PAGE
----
Walkway plan has support on board
NASHUA – At least 11 aldermen support the Nashua Riverfront Promenade, one more than needed for the project that supporters say would enliven the Railroad Square neighborhood, according to a poll of aldermen by The Telegraph.
The project needs 10 votes to be successful tonight, when the Board of Aldermen considers borrowing $1.1 million to erect the nearly 700-foot boardwalk along the north bank of the Nashua River off Main Street.
A tax increment finance district approved in the fall would pay for the project. New tax revenues from the construction of developer Mark Maynard’s five-story, 22-unit Jackson Falls condominium project and the conversion of the former Goodale’s Bike Shop on Main Street into an Irish pub and music venue would be used to pay off the bond, officials said.
Supporters say they are confident the condo and pub development along the riverbank would repay the borrowed money and contribute to the revival of the neighborhood. They also say business owners must be able to trust City Hall when it embarks on a public-private venture.
But opponents say the city should not borrow any more money given its financial situation. They also question the usefulness of the so-called TIF district and the value of what the city would get for the money.
Based on a survey by The Telegraph, supporters include Aldermen-at-Large Steve Bolton, David Deane, Brian McCarthy and Jim Tollner, along with Ward 1 Alderman Kathryn Vitale, Ward 2 Alderman Richard LaRose, Ward 3 Alderman Kevin Gage, Ward 4 Alderman Marc Plamondon, Ward 5 Alderman David Lozeau, Ward 7 Alderman Lori Cardin and Ward 9 Alderman Robert Shaw.
Opponents include Aldermen-at-Large David Rootovich, Paula Johnson and Ward 9 Alderman David MacLaughlin.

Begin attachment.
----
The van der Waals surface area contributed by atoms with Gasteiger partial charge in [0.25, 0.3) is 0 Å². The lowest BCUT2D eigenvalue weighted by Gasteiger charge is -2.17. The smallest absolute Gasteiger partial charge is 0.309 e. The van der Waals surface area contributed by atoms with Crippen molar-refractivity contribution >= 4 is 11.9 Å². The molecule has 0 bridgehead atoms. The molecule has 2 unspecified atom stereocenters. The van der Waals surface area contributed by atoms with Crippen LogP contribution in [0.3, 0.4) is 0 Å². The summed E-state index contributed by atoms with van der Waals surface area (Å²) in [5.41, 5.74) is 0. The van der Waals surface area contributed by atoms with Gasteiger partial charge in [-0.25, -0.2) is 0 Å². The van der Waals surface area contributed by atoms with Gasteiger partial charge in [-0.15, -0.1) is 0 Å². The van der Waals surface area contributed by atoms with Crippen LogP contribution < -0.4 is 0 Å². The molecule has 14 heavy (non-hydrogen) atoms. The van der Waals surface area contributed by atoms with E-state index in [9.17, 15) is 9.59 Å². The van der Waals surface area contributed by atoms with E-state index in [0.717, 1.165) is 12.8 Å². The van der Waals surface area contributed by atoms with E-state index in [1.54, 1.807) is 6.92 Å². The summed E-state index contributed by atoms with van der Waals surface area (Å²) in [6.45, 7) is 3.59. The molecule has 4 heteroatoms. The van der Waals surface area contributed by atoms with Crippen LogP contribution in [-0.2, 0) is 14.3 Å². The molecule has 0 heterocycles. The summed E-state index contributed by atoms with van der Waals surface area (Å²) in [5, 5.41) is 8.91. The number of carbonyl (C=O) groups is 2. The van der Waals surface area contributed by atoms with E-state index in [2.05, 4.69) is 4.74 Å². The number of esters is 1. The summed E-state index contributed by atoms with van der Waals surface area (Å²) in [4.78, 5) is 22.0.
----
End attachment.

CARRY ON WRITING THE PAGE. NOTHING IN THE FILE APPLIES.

Ward 6 Alderman Robert Dion could not be reached for comment.
The issue once divided the aldermen so much they could not agree to hold a hearing on the walkway.
But the project has gained the attention of the public, especially those with an interest in downtown. Nearly 90 people came out to urge the Finance Committee to support the project on July 1.
Committee members passed the legislation that night on a 4-2 vote, with Dion and Rootovich opposed.
John Mitterholzer, executive director of the Great American Downtown, said his organization has lobbied aldermen to endorse the project.
The investment would be the biggest project downtown for the next few years, he said.
Community Development Director Kathy Hersh said the project has been scaled back by about $100,000 in response to aldermen’s concerns.
The wooden walkway is estimated to cost $964,000, with the remainder paying for the infrastructure to support it, she said.
Some aldermen, who once expressed doubts about the idea, have swung to the supporters’ side.
LaRose, the Ward 2 alderman, said he feels more confident about the project after talking with the developer of the planned condominium complex, one of the cornerstones of the north bank’s development.
“Sometimes the city has to back projects and spend money to make money,” he said.
The project is on the edge of Ward 3 and has the backing of Gage, that ward’s alderman.